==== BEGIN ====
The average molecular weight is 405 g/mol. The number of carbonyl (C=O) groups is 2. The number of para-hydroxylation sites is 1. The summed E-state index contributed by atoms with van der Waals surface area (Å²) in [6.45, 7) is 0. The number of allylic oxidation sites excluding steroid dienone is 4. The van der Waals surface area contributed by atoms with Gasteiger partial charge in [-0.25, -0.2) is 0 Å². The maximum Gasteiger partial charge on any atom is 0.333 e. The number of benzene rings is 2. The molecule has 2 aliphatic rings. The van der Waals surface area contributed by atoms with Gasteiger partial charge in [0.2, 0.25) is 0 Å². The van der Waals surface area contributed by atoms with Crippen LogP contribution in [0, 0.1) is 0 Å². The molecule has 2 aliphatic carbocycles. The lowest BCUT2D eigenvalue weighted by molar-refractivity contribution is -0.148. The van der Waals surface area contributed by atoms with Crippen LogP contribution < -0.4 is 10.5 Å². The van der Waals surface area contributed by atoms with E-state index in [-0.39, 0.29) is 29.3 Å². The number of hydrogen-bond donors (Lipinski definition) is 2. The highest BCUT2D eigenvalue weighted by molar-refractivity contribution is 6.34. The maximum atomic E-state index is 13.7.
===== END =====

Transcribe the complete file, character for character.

The average molecular weight is 405 g/mol. The number of carbonyl (C=O) groups is 2. The number of para-hydroxylation sites is 1. The summed E-state index contributed by atoms with van der Waals surface area (Å²) in [6.45, 7) is 0. The number of allylic oxidation sites excluding steroid dienone is 4. The van der Waals surface area contributed by atoms with Gasteiger partial charge in [-0.25, -0.2) is 0 Å². The maximum Gasteiger partial charge on any atom is 0.333 e. The number of benzene rings is 2. The molecule has 2 aliphatic rings. The van der Waals surface area contributed by atoms with Gasteiger partial charge in [0.2, 0.25) is 0 Å². The van der Waals surface area contributed by atoms with Crippen LogP contribution in [0, 0.1) is 0 Å². The molecule has 2 aliphatic carbocycles. The lowest BCUT2D eigenvalue weighted by molar-refractivity contribution is -0.148. The van der Waals surface area contributed by atoms with Crippen LogP contribution < -0.4 is 10.5 Å². The van der Waals surface area contributed by atoms with E-state index in [-0.39, 0.29) is 29.3 Å². The number of hydrogen-bond donors (Lipinski definition) is 2. The highest BCUT2D eigenvalue weighted by molar-refractivity contribution is 6.34. The maximum atomic E-state index is 13.7.